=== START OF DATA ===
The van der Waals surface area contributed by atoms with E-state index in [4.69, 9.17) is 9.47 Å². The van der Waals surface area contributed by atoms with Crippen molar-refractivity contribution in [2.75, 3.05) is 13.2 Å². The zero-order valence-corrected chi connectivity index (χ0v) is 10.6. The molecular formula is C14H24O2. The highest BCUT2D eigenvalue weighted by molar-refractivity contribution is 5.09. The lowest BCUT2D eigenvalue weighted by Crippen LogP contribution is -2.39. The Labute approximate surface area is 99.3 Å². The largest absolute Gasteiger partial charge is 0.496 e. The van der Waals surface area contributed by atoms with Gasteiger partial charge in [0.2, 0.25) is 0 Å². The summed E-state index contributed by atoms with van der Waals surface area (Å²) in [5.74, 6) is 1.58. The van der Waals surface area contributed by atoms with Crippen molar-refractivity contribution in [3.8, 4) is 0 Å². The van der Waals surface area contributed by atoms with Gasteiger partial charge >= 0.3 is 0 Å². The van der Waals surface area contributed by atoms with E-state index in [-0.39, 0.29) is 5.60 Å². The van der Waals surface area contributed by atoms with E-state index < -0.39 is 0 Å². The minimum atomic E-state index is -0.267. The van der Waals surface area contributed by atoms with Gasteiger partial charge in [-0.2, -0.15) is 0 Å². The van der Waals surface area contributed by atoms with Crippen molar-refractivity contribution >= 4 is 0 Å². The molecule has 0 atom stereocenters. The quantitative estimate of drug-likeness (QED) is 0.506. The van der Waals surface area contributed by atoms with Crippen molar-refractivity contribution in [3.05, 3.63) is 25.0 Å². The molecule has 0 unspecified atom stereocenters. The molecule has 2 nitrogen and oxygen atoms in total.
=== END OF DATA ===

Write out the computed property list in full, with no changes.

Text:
The van der Waals surface area contributed by atoms with E-state index in [4.69, 9.17) is 9.47 Å². The van der Waals surface area contributed by atoms with Crippen molar-refractivity contribution in [2.75, 3.05) is 13.2 Å². The zero-order valence-corrected chi connectivity index (χ0v) is 10.6. The molecular formula is C14H24O2. The highest BCUT2D eigenvalue weighted by molar-refractivity contribution is 5.09. The lowest BCUT2D eigenvalue weighted by Crippen LogP contribution is -2.39. The Labute approximate surface area is 99.3 Å². The largest absolute Gasteiger partial charge is 0.496 e. The van der Waals surface area contributed by atoms with Gasteiger partial charge in [0.2, 0.25) is 0 Å². The summed E-state index contributed by atoms with van der Waals surface area (Å²) in [5.74, 6) is 1.58. The van der Waals surface area contributed by atoms with Crippen molar-refractivity contribution in [3.8, 4) is 0 Å². The van der Waals surface area contributed by atoms with Gasteiger partial charge >= 0.3 is 0 Å². The van der Waals surface area contributed by atoms with E-state index in [-0.39, 0.29) is 5.60 Å². The van der Waals surface area contributed by atoms with E-state index < -0.39 is 0 Å². The minimum atomic E-state index is -0.267. The van der Waals surface area contributed by atoms with Gasteiger partial charge in [-0.2, -0.15) is 0 Å². The van der Waals surface area contributed by atoms with Crippen molar-refractivity contribution >= 4 is 0 Å². The molecule has 0 atom stereocenters. The quantitative estimate of drug-likeness (QED) is 0.506. The van der Waals surface area contributed by atoms with Crippen molar-refractivity contribution in [3.05, 3.63) is 25.0 Å². The molecule has 0 unspecified atom stereocenters. The molecule has 2 nitrogen and oxygen atoms in total.